Soybean futures continue to tumble close to levels seen last harvest. Trade talk conjecture continues to kick the can down the road with a glimmer of hope coming from the announcement of two more rounds of trade talks scheduled with China. The US domestic story remains the same with heavy carryout and a strong likelihood of increased planted acres. Local soybean bids are trading in the range of $9.60/bu picked up on farm. Canadian faba bean seeded acres are forecast to increase to 121,500 acres, 56% more than last year. The largest increase was in Saskatchewan with an 87% jump while Alberta acreage is forecast to rise 44%. Old crop #2 faba bids remain supported near $11/bu FOB farm for good quality whereas new crop #2 bids hover near $7/bu FOB farm. Canadian dry bean acres are forecast to drop 8% to 325,000 acres; which could provide a sideways market barring an impactful weather event.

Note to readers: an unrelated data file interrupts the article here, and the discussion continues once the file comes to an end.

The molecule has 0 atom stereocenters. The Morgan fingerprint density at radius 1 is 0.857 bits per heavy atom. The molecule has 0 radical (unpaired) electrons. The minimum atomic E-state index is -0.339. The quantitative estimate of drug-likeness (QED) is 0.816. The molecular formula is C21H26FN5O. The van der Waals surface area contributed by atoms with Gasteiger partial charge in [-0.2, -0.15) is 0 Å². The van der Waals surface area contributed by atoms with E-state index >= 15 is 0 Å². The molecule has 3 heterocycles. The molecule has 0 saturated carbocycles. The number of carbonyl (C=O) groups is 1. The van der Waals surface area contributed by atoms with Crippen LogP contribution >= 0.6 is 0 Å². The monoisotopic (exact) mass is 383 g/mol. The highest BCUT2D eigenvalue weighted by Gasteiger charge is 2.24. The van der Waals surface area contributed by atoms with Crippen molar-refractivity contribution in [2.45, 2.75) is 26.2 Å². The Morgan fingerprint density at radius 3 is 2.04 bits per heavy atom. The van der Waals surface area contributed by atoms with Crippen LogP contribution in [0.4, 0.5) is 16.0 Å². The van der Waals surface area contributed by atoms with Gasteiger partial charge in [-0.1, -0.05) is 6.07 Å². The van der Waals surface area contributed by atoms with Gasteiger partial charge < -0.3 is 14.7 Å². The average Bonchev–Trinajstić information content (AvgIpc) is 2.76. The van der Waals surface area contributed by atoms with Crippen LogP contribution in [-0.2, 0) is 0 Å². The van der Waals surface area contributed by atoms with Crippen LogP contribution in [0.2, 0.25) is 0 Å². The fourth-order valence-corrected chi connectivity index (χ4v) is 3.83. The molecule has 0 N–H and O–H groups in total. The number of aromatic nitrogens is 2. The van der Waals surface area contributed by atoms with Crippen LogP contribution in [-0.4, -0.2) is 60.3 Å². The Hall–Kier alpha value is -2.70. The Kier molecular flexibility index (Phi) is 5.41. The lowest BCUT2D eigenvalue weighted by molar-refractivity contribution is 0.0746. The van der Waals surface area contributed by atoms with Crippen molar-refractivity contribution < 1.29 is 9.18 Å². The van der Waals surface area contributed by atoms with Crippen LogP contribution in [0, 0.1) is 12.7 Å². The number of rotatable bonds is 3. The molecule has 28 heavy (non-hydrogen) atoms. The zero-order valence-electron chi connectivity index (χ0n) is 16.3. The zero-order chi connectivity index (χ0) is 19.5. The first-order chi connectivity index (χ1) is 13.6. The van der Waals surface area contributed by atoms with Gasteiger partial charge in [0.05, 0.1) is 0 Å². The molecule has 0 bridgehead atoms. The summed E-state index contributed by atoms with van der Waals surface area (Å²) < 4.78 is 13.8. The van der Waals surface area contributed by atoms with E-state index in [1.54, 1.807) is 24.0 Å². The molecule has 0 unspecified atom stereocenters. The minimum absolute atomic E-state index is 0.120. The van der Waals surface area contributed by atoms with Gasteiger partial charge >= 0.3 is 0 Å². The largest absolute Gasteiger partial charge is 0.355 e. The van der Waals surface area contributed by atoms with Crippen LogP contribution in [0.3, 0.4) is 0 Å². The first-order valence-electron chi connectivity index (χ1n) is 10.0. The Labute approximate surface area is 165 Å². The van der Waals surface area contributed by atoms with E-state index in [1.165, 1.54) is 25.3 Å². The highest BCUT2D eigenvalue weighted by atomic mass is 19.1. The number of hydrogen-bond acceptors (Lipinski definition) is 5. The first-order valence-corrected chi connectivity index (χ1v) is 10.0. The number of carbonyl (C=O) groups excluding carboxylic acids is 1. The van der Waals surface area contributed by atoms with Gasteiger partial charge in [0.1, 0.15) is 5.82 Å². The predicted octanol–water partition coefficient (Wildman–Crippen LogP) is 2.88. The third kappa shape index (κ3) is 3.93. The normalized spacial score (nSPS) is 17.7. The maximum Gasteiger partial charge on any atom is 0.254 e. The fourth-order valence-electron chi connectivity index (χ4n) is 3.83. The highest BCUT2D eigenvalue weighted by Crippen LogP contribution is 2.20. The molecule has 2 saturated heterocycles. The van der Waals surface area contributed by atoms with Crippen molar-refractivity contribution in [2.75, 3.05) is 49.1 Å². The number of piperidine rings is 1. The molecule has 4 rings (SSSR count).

Oats are flat for another week with the majority of futures months finishing in the green. With the 2017/2018 oat crop being smaller than anticipated due to poor yield across the prairies, the production is down 8%. The stronger prices in the fall have leveled off for the most part. StatCan seeding intentions report came out this morning (Wednesday) and it shows that oat acres are surprisingly coming in below what they had thought. We may see another push in price this fall if acres are estimated correctly. Pricing this week on good quality #2CW have been sitting around $3/bu FOB farm but depending on your area, you may capture a higher bid due to freight advantages. Feed oats are between $2.40-2.60/bu FOB farm on dry and heavy product. We do still have seed and new crop pricing available if you are looking.